More restrictions needed on sale of vapes and e-cigarettes, Oireachtas committee told

Products marketed towards teenagers, Irish Cancer Society and Irish Heart Foundation say

The Irish Heart Foundation has  said that while vaping is less harmful than smoking, its long-term effects were still unlcear.  Photograph: Peter Byrne/PA Wire

The Irish Heart Foundation has said that while vaping is less harmful than smoking, its long-term effects were still unlcear. Photograph: Peter Byrne/PA Wire


Nicotine delivery devices such as vapes and e-cigarettes need to face similar sale and advertising restrictions as tobacco products, an Oireachtas Committee has heard.

E-cigarettes are increasingly being marketed towards teenagers, and their colourful packaging and fruity flavours are contributing to the rise in young people vaping, the Oireachtas Health Committee was told.

Chris Macey from the Irish Heart Foundation said that while vaping is less harmful than smoking, its long-term effects were still unlcear.

The number of young people smoking and vaping is also rising, he added.

“After falling from 41 per cent to 13 per cent, the smoking rate among 15-16 year-olds here is now increasing for the first time in a quarter of a century.

“Additionally, 39 per cent of this age group have used e-cigarettes and 15.5 per cent are regular users.”

Mr Macey added that the Health Research Board has concluded that adolescents who vape are up to five times more likely to take up smoking.

Ads for vapes can appear on billboards, in shops and on social media, and they do not face the same level of advertising restrictions as cigarettes and other tobacco products.

The Irish Heart Foundation has called on the age limit for purchasing tobacco and e-cigarettes to increase to 21, along with a ban on all e-cigarette flavours bar tobacco, a ban on all vaping advertising and the introduction of plain packaging.

Averil Power, chief executive of the Irish Cancer Society, said is true that some smokers prefer vaping to the use of licensed nicotine replacement gums and other products. However, as the Health Research Board has pointed out, e-cigarettes are no more effective than approved and regulated nicotine replacement therapies to help people stop smoking,” she said.

“The World Health Organisation has stated that electronic nicotine delivery systems cannot be recommended as cessation aids at the population level and warned they could hinder cessation in some individuals by prolonging or increasing addiction to nicotine.”


The committee was also told that the Government needs to do more to cover the cost of other smoking cessation tools, as vaping is cheaper.

The State takes in roughly €1 billion per year in tobacco-related tax, but just one per cent of this is spent on helping people quit smoking, Mr Macey said.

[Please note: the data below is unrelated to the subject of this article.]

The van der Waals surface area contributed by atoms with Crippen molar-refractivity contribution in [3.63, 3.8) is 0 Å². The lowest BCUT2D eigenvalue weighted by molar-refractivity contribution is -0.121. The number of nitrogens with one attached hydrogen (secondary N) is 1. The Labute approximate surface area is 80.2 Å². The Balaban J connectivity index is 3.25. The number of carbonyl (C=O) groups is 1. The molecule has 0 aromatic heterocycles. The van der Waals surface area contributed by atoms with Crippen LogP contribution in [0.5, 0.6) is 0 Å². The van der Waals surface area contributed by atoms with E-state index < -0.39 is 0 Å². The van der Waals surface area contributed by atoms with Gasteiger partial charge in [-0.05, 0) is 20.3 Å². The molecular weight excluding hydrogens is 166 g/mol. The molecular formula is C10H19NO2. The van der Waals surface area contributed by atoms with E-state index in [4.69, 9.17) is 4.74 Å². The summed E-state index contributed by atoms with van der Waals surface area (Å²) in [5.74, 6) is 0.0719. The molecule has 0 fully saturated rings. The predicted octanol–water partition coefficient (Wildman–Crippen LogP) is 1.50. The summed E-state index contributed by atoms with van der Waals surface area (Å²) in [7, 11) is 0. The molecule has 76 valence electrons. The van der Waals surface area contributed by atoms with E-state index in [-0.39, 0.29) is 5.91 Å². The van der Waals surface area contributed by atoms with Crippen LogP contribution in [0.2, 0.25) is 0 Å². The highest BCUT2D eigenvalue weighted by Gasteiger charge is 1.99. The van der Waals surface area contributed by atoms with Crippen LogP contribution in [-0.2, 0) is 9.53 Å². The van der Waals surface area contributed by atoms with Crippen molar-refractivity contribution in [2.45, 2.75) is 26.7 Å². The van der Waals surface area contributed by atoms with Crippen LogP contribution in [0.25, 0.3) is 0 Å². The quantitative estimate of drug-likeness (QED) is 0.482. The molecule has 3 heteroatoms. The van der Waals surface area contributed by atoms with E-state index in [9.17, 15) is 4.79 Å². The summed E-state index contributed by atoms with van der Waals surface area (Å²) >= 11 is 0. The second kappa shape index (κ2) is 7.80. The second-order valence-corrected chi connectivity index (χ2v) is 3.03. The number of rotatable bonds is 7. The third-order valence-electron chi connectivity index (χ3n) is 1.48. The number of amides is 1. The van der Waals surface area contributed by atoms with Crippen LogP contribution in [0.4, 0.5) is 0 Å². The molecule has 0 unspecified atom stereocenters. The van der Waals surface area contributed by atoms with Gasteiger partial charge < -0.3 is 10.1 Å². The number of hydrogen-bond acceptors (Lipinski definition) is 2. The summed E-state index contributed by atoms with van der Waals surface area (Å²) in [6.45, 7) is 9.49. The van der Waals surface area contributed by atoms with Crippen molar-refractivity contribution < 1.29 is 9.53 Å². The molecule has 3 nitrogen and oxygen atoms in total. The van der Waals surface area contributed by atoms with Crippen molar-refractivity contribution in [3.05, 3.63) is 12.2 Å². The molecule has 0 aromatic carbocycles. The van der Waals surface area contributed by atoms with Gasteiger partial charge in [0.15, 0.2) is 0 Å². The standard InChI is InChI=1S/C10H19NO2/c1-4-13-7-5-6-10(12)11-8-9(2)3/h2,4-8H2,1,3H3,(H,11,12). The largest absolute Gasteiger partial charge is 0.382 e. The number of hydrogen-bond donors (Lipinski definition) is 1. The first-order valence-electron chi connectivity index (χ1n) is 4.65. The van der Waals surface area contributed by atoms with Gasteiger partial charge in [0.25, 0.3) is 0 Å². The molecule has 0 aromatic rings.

Paul Gordon from the Irish Cancer Society claimed that “big tobacco” is using vapes as a “trojan horse” and does not have any interest in ending nicotine addiction.

“Most of the large e-cigarette companies are either owned or part-owned by tobacco companies. In the US, with Juul for example... they were part-owned by Altria, Marlboro’s parent company.

“Here, we see Vype and VIP owned by PJ Carroll, who are a subsidiary of British American Tobacco. Logic are owned by Japan Tobacco International. They all have significant shares in those vaping companies.”

When asked about the Department of Health’s approach to vaping, both the Irish Heart Foundation and the Irish Cancer Society said the department is undecided about the pros and cons of vaping and viewed e-cigarettes as a potential cessation tool, a view they disagreed with.

Both organisations said they wanted the new Public Health (Tobacco and Nicotine Inhaling Products) Bill to include more restrictions on vape products.

In a statement, Simon Carroll, general manager of British American Tobacco Ireland, said: “The evidence shows that vaping is significantly less risky than smoking. Regulating vapour products in the same way as tobacco cigarettes will only serve to confuse smokers and deter them from switching. The fact is that vaping is a gateway out of smoking, not into it.”

In a statement, Japan Tobacco International said it is committed to marketing its products in a responsible manner.

“A cornerstone of this commitment is that minors should not vape and should not be able to obtain vaping products, and we act responsibly to ensure Logic advertising is directed at existing adult smokers and vapers. E-Vapour products sold in Ireland are subject to strict EU-wide regulations, which were introduced in 2016 and restrict certain types of advertising and marketing. We strictly adhere to them for our Logic brand.”